Fitzgerald Blackburn has been on the
Houston Spies since Season 3, Day 76, stepping in as an incineration replacement for Agent Miki Santana. Haven’t heard of them? Of course you haven’t, they’re a spy. Despite being noticed by SIBR for their Seed & Hot Dog viability in S19, they, as any good spy should, narrowly avoided gaining any Ego. Being this good took time, though. Blackburn has been the lead off hitter for the Spies for many of their 8.4k plate appearances (except for that one season on the Lovers), and has managed to keep up with the star increase of the league and the Wild Low despite the Spies’ policy on not partying. Blackburn has had the longest contiguous reign as ILB Pope (highest divinity in the league, from S7D95 to S14D01), and was chosen as the third lineup player for the Americano Water Works – one of the best Americano drinkers at the end of the Discipline Era. They’ve had two batting seasons in the top 10%, with their highest wrc+ hitting 171 in S16 (and a career average of 117). Their career WHaT sits at 38.9 – in the top 15% of the league. This [description redacted] is a vital part of the Spies lineup, and their multiple consumer attacks in the S20 Overbracket had a noticeable effect on the overall performance of the team.
It’s their last week, and your last chance to bet on Black
Rigby Friedrich was the greatest Expansion Era player by performance metrics.
They batted from S21 to S23: their career clocks at a fantastic 160 OPS+, meaning they were 60% better at getting on base than the league average. That ranks 12th all time, above such names as Alston Cerveza, Jacob Haynes, Commissioner Vapor, Fish Summer, Baby Doyle. When you account for what they actually did on base, their production is incredible: thanks to how good of a base stealer and base runner they were, they rank fifth all time in career WhAT_PA, meaning they generated an absurd amount of value for each plate appearance. On a rate basis, having Rigby in your lineup was worth more than having Jaxon, Nagomi, or Conner.
As a pitcher, they were also fantastic: career 67 era-, meaning they were 33% better than league average. Their career regular ERA of 2.76 is the 10th best in league history when counting Underhanded pitchers; if we invert the home run values of those, and rank all pitchers by overhanded ERA, it jumps to an outstanding 6th, ahead of Gabriel Griffith, Jaylen Hotdogfingers, Burke Gonzales, Elvis Figueroa.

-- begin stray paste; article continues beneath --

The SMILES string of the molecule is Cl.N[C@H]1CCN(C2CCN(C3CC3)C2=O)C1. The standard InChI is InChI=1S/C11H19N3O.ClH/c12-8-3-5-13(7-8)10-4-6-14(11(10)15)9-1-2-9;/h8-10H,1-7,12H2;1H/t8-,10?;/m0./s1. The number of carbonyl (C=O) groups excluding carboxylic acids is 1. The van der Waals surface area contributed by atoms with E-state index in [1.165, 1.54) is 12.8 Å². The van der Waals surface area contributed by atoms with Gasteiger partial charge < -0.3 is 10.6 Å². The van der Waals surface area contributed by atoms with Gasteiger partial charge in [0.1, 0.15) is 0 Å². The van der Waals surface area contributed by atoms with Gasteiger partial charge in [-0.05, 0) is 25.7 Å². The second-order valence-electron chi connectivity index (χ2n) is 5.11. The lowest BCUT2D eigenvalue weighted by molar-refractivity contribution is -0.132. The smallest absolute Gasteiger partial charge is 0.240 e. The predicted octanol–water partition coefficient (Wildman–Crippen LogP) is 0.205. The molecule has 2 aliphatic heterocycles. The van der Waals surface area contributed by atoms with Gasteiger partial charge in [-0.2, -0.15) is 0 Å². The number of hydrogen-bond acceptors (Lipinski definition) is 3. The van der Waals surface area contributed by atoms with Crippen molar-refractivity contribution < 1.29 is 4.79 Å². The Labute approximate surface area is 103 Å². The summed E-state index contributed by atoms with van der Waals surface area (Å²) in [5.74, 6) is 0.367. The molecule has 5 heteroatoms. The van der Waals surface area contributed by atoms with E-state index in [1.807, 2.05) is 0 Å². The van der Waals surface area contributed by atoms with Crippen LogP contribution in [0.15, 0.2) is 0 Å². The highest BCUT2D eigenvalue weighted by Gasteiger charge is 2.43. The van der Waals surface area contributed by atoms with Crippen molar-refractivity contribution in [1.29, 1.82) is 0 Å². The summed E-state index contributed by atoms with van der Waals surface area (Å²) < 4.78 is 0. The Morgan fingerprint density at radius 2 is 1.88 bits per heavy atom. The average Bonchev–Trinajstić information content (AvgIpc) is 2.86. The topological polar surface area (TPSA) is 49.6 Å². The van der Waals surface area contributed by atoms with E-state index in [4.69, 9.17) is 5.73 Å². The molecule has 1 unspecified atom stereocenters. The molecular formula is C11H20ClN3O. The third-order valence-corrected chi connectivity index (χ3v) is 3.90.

They were a legendary player on both sides of the plate, and are likely to be the only Georgias lifer to be inducted. Vote for them.
With a BsR of 116.4, Sosa Hayes is the 9th best baserunner of all time. But how did this normal human adult reach this peak? Let’s start at the beginning.
Sosa Hayes started their Blaseball career on the Mexico City Wild Wings, a team well known for being bad except for that one season where they won the entire league. They quickly became beloved by the fans as well as by the sim, becoming the only player to gain stars due to the introduction of stat caps (they gained 0.5 stars when their patheticism was reduced to 0.990 at the start of season 2). Despite their maxed path, Sosa managed to hit when and how it counted, sporting an average OBP+ of 109 and an SLG+ of 101. During their time batting before season 10, Sosa had a BsR of 21.2, and it was looking up as they feedbacked to the Houston Spies.
The Spies were then hit with, by stars, the worst full team reverb to have occurred as of the end of the Expansion Era. Sosa’s 1.48 pitching stars were put to the test. And they did exactly what the Spies needed: they became a slightly above average pitcher (average ERAAA of 0.078). Beyond just being a winning pitcher over their 9 pitching seasons, Sosa also netted an average ERA+ of 106, FIP+ of 123, and WHIP+ of 106.
As Sosa’s stats increased, the Spies shifted them to hitting. From season 19 to season 24, Sosa batted for the Spies, the Atlantis Georgias, the Miami Dale, the Georgias again, and the Spies again. Sosa was an incredible batter during this period, with an average OPS+ of 140 and SLG+ of 134. In fact, all of those + stats are above 100, making it too hard to list. For peaks, 2 of these seasons were in the top 10% of batters by WhAT, and Sosa’s season 23 was the 10th best season by BsR EVER, at 29.9. As this list includes Don Mitchell 3 times, Collins Melon 4 times, and HOF snubs Mindy Kugel and Engine Eberhardt, this means Sosa’s best baserunning season was better than Beck Whitney’s, Richardson Games’, Rigby Friedrich’s, Forrest Best’s, and Hewitt Best’s. This is also when Sosa stole home and killed Hype Train.
Sosa represents a true success story: a player who came from just around average, managed well in a position they were worse in, and came back to become a phenomenal player with 47 WhAT, 2 rings for 2 teams, and the 9th best baserunning score of all time. Vote Sosa Hayes for Hall of Fame!